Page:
Cannes Review: Oliver Stone's Wall Street: Money Never Sleeps
by Alex Billington
May 15, 2010
One of the big premieres in Cannes that I was really looking forward to this year was for Oliver Stone's Wall Street: Money Never Sleeps, his sequel to the classic 1987 stock market film Wall Street. Considering its now 23 years later and we're in a new economic recession, the film feels very much like a fresh, modern take on the Wall Street idea but wrapped around the economic troubles of today, which will instantly anger and distance some critics who don't like looking into that world. But that doesn't mean it's not an enjoyable film with fantastic performances all around and a stellar script from one of the best screenwriters working today.
The script I'm talking about is the one co-written by the extremely talented Allan Loeb and Stephen Schiff. It wasn't flawless, but it was incredibly fresh and a perfect look at the stock market and bailout world while all wrapped up in an interesting familial story. As you may have picked up from the trailers, Shia LaBeouf (who is really the main character) plays a brilliant young investor who is dating Gordon Gekko's daughter, but she hates her father and has stayed as far from him as possible since he went to jail. She knows he can't change and is still the same stealing, conniving bastard as before and that landed him in jail years ago, tearing apart their family. But of course, he's back now and wants to get into the game again, but doesn't have any money.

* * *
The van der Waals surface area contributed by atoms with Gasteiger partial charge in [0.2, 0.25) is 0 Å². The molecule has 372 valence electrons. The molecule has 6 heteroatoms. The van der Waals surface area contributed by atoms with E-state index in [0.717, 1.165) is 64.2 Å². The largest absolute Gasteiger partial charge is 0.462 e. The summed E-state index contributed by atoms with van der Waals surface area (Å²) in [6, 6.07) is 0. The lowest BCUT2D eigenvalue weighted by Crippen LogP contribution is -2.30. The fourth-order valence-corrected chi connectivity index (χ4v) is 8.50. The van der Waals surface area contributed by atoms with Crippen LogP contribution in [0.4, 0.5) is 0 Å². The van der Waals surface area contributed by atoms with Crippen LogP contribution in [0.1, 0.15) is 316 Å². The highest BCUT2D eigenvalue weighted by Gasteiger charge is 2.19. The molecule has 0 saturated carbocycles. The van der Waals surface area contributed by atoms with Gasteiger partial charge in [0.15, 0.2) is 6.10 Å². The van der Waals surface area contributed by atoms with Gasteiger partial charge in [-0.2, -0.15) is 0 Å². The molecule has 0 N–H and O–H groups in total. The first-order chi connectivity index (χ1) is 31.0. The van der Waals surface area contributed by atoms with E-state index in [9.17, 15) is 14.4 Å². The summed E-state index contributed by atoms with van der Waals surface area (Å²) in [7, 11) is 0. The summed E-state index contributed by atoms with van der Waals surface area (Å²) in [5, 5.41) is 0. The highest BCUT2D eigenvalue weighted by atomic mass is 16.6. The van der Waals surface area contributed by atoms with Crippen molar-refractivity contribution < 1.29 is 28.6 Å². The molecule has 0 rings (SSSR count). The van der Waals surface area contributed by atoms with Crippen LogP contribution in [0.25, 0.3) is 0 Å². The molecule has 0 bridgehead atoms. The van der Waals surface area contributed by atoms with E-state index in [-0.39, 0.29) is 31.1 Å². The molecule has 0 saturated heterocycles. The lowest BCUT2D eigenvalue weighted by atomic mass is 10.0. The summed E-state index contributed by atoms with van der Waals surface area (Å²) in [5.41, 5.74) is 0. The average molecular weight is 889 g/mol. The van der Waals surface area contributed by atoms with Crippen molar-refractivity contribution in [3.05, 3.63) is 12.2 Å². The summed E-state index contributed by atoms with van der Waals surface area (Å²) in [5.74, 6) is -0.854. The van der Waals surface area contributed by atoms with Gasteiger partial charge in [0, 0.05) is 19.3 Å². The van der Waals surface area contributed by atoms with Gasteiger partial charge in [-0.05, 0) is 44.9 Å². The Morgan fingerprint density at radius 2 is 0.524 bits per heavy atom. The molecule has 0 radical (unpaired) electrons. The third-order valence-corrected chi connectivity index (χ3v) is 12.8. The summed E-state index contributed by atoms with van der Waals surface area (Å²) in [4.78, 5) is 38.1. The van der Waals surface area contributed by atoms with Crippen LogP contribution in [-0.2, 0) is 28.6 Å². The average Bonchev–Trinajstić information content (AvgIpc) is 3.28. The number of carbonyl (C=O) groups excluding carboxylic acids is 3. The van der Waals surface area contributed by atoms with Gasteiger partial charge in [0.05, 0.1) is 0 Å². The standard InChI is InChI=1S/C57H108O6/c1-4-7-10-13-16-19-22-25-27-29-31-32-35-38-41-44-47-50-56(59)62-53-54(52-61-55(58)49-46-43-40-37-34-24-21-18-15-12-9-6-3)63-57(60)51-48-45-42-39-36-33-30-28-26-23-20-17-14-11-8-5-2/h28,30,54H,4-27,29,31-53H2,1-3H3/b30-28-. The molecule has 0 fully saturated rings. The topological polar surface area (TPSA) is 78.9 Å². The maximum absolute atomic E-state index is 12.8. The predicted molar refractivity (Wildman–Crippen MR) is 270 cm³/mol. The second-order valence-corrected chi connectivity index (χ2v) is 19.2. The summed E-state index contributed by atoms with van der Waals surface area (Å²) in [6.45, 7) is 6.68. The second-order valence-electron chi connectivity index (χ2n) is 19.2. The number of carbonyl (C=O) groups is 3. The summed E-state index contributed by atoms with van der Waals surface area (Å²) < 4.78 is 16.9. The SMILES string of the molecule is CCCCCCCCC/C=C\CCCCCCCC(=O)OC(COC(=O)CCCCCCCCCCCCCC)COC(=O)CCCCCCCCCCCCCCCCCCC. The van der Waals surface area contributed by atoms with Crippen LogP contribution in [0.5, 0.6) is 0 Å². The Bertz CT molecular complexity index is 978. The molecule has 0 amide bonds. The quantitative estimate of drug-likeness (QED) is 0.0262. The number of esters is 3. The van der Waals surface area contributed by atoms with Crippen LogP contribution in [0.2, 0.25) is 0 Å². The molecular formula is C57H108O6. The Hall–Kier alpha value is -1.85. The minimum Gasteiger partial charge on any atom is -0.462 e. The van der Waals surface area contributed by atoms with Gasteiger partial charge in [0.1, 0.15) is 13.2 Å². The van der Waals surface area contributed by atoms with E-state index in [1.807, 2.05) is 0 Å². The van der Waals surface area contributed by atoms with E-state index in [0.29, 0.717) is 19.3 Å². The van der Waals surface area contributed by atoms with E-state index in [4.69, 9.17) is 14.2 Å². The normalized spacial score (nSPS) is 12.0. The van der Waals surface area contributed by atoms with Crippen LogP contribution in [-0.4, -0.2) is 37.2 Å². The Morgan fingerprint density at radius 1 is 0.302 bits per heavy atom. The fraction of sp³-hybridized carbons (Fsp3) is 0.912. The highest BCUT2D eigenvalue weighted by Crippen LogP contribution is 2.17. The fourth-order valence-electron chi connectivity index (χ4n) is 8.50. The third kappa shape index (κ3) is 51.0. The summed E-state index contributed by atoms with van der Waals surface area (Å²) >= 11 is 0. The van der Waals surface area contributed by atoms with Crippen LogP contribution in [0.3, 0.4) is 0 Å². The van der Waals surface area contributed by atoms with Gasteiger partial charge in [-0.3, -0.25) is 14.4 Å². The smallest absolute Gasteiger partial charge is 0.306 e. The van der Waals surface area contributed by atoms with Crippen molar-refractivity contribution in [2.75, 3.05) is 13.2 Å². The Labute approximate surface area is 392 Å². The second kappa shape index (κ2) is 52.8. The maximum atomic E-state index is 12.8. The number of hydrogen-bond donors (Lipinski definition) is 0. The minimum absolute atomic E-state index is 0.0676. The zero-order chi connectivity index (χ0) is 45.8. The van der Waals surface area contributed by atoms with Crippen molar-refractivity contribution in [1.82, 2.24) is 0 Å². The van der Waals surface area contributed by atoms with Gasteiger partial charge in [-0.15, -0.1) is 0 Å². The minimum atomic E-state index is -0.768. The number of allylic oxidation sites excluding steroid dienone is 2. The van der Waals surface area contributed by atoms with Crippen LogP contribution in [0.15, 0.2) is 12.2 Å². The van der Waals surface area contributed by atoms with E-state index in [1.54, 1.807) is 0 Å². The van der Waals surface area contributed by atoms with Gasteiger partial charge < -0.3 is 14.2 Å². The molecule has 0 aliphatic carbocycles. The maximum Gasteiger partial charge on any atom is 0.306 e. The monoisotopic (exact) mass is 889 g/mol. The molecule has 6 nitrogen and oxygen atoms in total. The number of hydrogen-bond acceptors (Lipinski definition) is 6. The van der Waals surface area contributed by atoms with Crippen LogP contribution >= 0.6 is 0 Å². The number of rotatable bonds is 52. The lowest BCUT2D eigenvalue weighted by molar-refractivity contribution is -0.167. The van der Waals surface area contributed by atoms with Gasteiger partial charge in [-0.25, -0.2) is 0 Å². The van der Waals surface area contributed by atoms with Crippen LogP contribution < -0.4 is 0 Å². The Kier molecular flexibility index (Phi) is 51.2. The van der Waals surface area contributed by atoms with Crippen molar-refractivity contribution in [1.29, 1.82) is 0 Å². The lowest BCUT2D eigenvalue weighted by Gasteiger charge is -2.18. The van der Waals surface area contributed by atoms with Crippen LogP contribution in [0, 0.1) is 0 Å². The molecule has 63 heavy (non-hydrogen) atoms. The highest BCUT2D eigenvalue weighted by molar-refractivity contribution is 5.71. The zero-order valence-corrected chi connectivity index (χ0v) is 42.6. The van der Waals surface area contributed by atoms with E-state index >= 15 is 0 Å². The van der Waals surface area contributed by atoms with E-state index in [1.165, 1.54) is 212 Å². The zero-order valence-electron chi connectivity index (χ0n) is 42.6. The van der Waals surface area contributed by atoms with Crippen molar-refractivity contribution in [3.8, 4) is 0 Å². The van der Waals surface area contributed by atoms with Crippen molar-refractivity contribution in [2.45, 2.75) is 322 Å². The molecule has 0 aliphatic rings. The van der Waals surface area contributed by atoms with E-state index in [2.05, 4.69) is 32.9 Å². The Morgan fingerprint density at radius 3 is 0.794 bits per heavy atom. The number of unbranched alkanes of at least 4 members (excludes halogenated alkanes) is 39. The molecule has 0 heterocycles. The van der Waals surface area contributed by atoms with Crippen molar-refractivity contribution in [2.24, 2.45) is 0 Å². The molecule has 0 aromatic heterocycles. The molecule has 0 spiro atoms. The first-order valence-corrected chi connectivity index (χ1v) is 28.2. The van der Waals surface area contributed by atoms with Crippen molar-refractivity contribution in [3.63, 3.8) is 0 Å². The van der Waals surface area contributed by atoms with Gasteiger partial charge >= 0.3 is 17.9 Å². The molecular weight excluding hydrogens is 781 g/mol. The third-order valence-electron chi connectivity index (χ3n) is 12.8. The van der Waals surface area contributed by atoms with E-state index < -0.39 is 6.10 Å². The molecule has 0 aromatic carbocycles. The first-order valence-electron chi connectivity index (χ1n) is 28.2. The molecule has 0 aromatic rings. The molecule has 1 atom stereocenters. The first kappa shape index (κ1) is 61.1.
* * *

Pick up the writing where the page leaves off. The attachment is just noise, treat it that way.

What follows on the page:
Anyway, without getting too much into the plot (I'm one of those people who thinks it's best to watch it all unfold in front of you), I really liked Wall Street: Money Never Sleeps. It's not perfect, there are a few issues and some very quirky, odd directorial choices, including a cheesy "ghost" character, documentary-like news footage of the stock market crashes over the last few years, and some super cheesy transitions, but overall it works well. For someone who's fought only robots for the last few years, LaBeouf delivers an impressive performance that carries the movie, and of course, it's a real delight to see Michael Douglas back as Gekko.
I loved the script because I could get lost in the story and relationships and characters through brilliantly written dialogue and stock market lingo that was above my level. Just because I didn't always understand it, doesn't mean I must write it off, so I sat back and enjoyed the story as presented. It's not as polished as the original Wall Street script and it feels a little front heavy, as in I would've liked to see more of the story that pops up near the end (I'm not going to ruin it), but I don't have many qualms with Wall Street 2. There are a few cameos to look out for, including one from Charlie Sheen and even Oliver Stone. It's the performances and script that rule this film, from Carey Mulligan to Frank Langella, so just sit back and enjoy the ride!